Consumers purchase VMS for reasons often driven by their age. The rise in health technology is starting to show effect as younger consumers are turning to VMS to self-treat symptoms or meet certain fitness requirements. Older generations are often using VMS to avoid sickness and the development of chronic health conditions.
Whilst male VMS represents the smallest segment of the market, it has been experiencing the fastest growth. The majority of products targeted at men have a clear focus on sports nutrition, while products for the everyday male consumer are less represented, presenting an opportunity for businesses. Similarly, there is potential to capitalise on the growing demand for sports related supplements for older generations, targeting against muscle wastage and maintaining healthy joints and for active females.
Fun and innovative formats
New product development has led to an increase in innovative delivery formats, including powders, chews, transdermal creams and sprays, helping the brand stand out and broaden the category to include children and teenagers. Powder based VMS products, which consumers can add to their food or drink to improve its nutritional content, are often perceived to be more ‘natural’, and as such are a key focus area for many brands. Own label brands however remain heavily focused on launching conventional pill methods which are regularly seen to be the most convenient format.
Powder based VMS products which consumers can add to their food or drink to improve its nutritional content, are often perceived to be more ‘natural’, and as such are a key focus area for many brands.
The Lifestyle Effect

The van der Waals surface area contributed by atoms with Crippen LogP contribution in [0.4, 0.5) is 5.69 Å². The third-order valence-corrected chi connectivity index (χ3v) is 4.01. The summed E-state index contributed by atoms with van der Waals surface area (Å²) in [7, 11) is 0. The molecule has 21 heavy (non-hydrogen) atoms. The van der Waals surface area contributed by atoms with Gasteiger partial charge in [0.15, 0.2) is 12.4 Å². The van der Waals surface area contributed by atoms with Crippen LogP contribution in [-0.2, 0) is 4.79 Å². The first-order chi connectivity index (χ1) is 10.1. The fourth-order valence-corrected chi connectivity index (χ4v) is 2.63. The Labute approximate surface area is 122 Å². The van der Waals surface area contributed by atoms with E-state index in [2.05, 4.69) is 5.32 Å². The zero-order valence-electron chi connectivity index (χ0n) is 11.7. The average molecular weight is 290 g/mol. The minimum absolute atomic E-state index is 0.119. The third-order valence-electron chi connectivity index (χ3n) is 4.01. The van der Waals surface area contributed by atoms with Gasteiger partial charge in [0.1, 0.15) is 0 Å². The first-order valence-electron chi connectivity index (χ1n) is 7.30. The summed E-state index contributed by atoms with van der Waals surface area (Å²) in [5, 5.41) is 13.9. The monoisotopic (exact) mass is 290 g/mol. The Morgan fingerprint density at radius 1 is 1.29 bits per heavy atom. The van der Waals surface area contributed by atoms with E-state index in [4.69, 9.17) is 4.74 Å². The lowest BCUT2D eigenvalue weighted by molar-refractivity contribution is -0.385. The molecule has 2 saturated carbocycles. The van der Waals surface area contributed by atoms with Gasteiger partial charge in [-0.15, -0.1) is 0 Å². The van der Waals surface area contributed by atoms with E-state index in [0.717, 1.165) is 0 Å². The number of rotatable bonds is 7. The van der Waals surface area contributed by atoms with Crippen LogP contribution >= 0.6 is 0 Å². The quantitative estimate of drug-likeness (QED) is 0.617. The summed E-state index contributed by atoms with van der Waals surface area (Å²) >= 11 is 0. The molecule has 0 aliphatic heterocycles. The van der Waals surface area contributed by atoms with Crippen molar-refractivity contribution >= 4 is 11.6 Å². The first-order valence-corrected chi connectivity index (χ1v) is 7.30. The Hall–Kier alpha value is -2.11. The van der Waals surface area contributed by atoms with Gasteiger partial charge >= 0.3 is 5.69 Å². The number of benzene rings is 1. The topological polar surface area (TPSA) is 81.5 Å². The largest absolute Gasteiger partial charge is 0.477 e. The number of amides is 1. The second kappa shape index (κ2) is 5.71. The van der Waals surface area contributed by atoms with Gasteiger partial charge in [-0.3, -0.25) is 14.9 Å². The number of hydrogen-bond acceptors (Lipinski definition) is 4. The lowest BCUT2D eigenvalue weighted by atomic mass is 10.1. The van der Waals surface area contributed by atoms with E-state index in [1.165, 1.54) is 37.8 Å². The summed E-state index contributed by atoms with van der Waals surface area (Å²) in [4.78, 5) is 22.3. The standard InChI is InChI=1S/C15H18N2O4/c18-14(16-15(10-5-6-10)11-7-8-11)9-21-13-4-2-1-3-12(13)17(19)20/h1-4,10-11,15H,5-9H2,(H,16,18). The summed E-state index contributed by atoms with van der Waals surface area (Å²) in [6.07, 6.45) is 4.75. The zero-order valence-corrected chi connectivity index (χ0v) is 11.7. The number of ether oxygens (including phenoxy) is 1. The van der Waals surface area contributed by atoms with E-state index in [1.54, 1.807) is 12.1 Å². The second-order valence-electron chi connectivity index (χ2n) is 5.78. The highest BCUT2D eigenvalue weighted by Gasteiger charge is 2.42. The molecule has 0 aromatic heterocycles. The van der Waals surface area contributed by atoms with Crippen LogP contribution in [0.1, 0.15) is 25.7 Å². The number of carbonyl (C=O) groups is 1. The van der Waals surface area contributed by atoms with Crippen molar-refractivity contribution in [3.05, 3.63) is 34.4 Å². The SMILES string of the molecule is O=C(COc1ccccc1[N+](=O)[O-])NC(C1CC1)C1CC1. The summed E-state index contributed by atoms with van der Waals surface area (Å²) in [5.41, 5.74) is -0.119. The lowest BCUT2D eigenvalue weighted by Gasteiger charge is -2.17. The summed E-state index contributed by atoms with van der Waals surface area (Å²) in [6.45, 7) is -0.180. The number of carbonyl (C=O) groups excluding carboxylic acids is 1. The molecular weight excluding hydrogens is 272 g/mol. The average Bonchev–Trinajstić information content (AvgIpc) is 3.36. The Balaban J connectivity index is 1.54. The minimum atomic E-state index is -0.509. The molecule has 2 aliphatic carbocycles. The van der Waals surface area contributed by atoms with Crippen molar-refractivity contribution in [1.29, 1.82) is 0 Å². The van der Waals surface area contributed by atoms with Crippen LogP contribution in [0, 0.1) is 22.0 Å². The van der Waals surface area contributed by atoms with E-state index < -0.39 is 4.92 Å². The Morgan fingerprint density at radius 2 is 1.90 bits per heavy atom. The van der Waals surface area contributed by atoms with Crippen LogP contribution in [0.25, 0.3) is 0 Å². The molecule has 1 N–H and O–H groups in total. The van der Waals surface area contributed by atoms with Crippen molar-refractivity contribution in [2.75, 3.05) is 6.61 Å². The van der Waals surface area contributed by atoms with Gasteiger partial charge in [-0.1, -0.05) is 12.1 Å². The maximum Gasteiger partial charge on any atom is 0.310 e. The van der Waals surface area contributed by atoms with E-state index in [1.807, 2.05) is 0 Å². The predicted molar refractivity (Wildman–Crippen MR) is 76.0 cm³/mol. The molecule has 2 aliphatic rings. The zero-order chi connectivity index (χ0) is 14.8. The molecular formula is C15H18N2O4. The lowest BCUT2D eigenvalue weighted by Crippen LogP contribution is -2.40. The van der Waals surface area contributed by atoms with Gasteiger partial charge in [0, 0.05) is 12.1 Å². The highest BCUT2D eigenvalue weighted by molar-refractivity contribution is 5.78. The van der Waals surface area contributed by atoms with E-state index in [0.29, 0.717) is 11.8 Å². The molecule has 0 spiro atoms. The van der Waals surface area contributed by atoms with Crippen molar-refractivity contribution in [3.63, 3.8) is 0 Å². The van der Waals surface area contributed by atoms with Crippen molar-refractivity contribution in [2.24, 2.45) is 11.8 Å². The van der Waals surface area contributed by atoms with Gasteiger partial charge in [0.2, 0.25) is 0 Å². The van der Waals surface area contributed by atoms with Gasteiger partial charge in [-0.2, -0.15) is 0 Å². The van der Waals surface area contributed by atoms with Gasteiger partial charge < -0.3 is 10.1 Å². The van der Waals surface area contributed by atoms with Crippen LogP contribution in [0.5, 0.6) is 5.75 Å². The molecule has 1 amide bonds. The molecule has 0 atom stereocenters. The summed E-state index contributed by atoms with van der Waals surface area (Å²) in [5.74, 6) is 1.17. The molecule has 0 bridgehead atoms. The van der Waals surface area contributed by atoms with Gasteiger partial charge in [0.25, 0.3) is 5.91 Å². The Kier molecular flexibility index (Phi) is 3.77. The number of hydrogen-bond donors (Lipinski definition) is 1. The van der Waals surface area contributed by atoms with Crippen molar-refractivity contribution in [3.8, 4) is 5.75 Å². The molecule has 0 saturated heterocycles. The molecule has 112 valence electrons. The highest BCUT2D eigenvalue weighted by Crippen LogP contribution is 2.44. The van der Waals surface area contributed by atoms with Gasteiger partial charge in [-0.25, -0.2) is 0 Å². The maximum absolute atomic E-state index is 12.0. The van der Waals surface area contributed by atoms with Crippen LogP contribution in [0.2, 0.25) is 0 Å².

Increasingly hectic lifestyles and busy work schedules mean we are a current population who eats out more often, with this in turn often leading to over-indulgence in meals which are often unbalanced in terms of nutrition.
Alternatively there are many who just don’t have the time to eat adequately. There is also an adverse effect on health and wellbeing with tiredness and stress being two of the more pressing concerns.
Nutrients that are of concern include:
Vitamin D: Studies by scientists at University College Cork report one in 8 Irish people have vitamin D deficiency. Bones can become frail and soft if they are lacking in vitamin D. Severe cases of vitamin D deficiency can cause rickets in children and osteomalacia in adults. Vitamin D deficiency has been linked to other health issues such as cancer, asthma, depression, Alzheimer’s, type-II diabetes, high blood pressure and such autoimmune diseases as multiple sclerosis, type-I diabetes and Crohn’s.
From October to early March, people should rely on getting their vitamin D from certain foods and vitamin supplements.
Iron: one in 10 women are anaemic, yet many have no idea, even though their iron levels might be so low that their body’s producing less red blood cells, meaning they have full-blown iron-deficiency anaemia.This can have a significant impact, as iron is essential in the production of red blood cells, which are responsible for carrying oxygen around the body, keeping various tissues and organs in working order.
But while the symptoms, including tiredness, shortness of breath, palpitations and a rapid heart rate, headaches, paleness, hair loss and brittle nails, can have a significant effect, they’re often ignored, or dismissed as an inevitable side-effect to hectic, modern lifestyles.
Haemochromatosis affects around one in 200 people across Europe, but it’s particularly prevalent in Ireland, affecting one in 83 people.
Those with haemochromatosis take in too much iron, leading to an overload which can result in symptoms such as tiredness, depression, joint and abdominal pain and loss of sex drive. Haemochromatosis can only be developed if both parents are carriers of the gene.
As part of its awareness drive the HSE has said that research indicates early diagnosis should see the manageable condition being no barrier to a normal life.
The element iron is required for the body to produce hemoglobin in red blood cells to transport oxygen around the body.
Those with haemochromatosis have a mutation in this function in that they keep taking in too much iron after this process.As public awareness of the condition is low, symptoms (which include fatigue, depression, joint and abdominal pain and loss of sex drive) are often confused with other health issues.